Politics

Australia’s pact with the UK and US worries its neighbours

Malaysia, Indonesia and Vietnam have expressed concern about the recent Aukus nuclear submarine deal between Australia, the United Kingdom and the United States. They fear a cold war with China will destabilise their region.

That matters. The principle of “Asean centrality” has been a cornerstone of peace in the region for decades. The 10 members of the Association of Southeast Asian Nations (Asean) vary greatly in their levels of economic development, political orientations and exposure to maritime risks. But they share a commitment to regional multilateralism, postcolonial state sovereignty, consensual diplomacy and pragmatic dealings with outside powers – including the US and China.

The centrality principle arises from their commitment to a system of non-nuclear comprehensive security, rejection of alliances and insistence that Asean remains at the heart of the various economic and political networks that link Asian states together, and with outside powers. The principle has served the region well, but it is now challenged by the US-China confrontation.

The long debate on whether it is more at home in an Asia where China looms larger, or in the Anglosphere dominated by the US and the UK, seems to have taken a decisive turn

That has been developing since 2017 as the regional nomenclature changed from Asia-Pacific to Indo-Pacific under the influence of the quadrilateral security dialogue between the US, India, Japan and Australia (the Quad), and lately with Aukus. At stake is the US effort to contain China as an emergent superpower by its pivot to Asia, now being rapidly consolidated as a core priority by the Biden administration.

The pivot comes in response to China’s remarkable economic development, joined to a much greater political and strategic assertiveness as a large power, in Asia and throughout the world.

These two developments also reinforce interdependence, given the huge international investment and trading stakes the rest of the world has with China. It brings fresh risks of penetration and forces political choices in Asia – just as in Europe.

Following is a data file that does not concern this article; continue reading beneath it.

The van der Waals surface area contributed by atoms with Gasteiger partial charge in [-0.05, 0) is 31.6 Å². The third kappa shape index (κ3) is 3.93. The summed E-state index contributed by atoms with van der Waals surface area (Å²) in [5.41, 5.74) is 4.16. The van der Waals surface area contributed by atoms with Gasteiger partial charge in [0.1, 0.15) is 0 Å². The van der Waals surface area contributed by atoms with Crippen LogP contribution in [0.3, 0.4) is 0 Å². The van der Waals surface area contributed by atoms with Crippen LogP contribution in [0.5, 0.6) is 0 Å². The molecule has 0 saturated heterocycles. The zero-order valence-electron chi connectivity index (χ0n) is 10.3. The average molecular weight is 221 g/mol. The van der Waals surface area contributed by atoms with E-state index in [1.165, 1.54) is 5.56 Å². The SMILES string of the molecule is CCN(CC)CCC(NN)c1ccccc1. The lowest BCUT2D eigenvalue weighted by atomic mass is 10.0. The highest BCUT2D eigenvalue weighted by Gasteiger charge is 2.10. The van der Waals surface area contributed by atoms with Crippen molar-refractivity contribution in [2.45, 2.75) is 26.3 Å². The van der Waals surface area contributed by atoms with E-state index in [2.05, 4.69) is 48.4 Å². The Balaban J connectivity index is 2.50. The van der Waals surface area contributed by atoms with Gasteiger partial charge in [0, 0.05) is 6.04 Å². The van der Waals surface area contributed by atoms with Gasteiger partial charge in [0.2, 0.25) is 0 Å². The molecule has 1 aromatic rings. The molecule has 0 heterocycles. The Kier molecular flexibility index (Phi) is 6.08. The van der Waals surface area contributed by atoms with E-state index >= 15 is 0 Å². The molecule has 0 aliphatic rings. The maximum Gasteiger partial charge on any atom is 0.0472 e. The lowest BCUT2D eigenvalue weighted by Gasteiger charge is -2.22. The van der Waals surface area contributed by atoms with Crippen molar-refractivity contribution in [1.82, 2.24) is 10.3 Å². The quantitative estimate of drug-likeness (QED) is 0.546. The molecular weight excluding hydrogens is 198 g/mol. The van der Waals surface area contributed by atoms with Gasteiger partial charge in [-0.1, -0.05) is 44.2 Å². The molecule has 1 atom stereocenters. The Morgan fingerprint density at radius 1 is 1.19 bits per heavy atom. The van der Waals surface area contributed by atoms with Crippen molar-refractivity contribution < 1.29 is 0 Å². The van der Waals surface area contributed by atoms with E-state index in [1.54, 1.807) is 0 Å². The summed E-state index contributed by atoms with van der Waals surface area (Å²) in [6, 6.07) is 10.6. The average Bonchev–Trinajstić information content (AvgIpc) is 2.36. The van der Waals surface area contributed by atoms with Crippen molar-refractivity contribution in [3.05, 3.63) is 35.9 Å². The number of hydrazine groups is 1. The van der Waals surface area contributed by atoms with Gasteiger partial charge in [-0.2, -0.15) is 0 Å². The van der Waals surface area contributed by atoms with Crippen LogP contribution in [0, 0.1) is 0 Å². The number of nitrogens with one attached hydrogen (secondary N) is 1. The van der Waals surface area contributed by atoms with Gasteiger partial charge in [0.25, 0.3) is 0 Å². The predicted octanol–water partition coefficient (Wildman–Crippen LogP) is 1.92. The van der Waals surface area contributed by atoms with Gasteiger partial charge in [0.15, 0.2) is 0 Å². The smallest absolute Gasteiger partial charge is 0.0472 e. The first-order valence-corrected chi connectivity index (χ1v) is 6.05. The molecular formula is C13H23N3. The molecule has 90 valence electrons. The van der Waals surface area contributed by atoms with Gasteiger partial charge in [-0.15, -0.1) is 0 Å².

So this is a time of geopolitical shift and strategic decision – not least in Australia. The long debate on whether it is more at home in an Asia where China looms larger, or in the Anglosphere dominated by the US and the UK, seems to have taken a decisive turn.

Paul Keating, former Labor prime minister and champion of Australian republicanism, is a fierce critic of Liberal leader Scott Morrison’s role in Aukus, saying it cuts Australia off from its natural geographical and increasingly multicultural position in an Asia wherein it sends 40 per cent of exports to China. Along with another former Liberal prime minister, Malcolm Turnbull, he says this mistakenly prioritises politics over economics, and will make the country weaker as a middle power and more dependent on a distant and outdated strategic culture.

Commitments to joint action and shared values with Asean, and to a more inclusive approach to China, are now tested by China’s greater assertiveness

Australian academic experts on Asia, such as Mark Beeson, agree, arguing the country will lose room to be a political actor in the region.

Defenders of the decision underline Chinese aggression and growing regional awareness of it, which they say will converge with Australia’s.

Seeing these issues through a western lens fashioned by the Cold War with the Soviet Union is deeply misleading, according to Kerry Brown, a London-based Chinese expert, writing on the well-informed, Australian-based East Asia Forum website. Asian powers, including India, keep their options open on China; he stresses how much their interests vary. Economic interdependence with its huge market explains that and, consequently, they should take the lead on it.

That means such a putative US-led strategic alliance will fail because “it risks non-Asian powers trying to impose themselves among a set of relationships and a reality where they simply no longer have the economic, diplomatic and security resources to have the impact they might wish”.

Similar points are made by a range of Asian and European authors (this one included), who examine these issues in a new book entitled Asia and Europe in the 21st Century. It is informed by Asian and other non-western approaches to international relations made necessary in a more multipolar world, as well as by distinctly European perspectives.

The European Union’s debate on Asia is brought up to date and sharpened by the latest developments, by its recent position paper on the Indo-Pacific and its joint statement with Asean last December.

Commitments to joint action and shared values with Asean, and to a more inclusive approach to China, are now tested by China’s greater assertiveness and determination to chart its own path. EU policy (including Ireland’s) is pushed fast towards a greater geopolitical awareness of that central fact about today’s world. It should include much greater EU understanding of their Asian partners.

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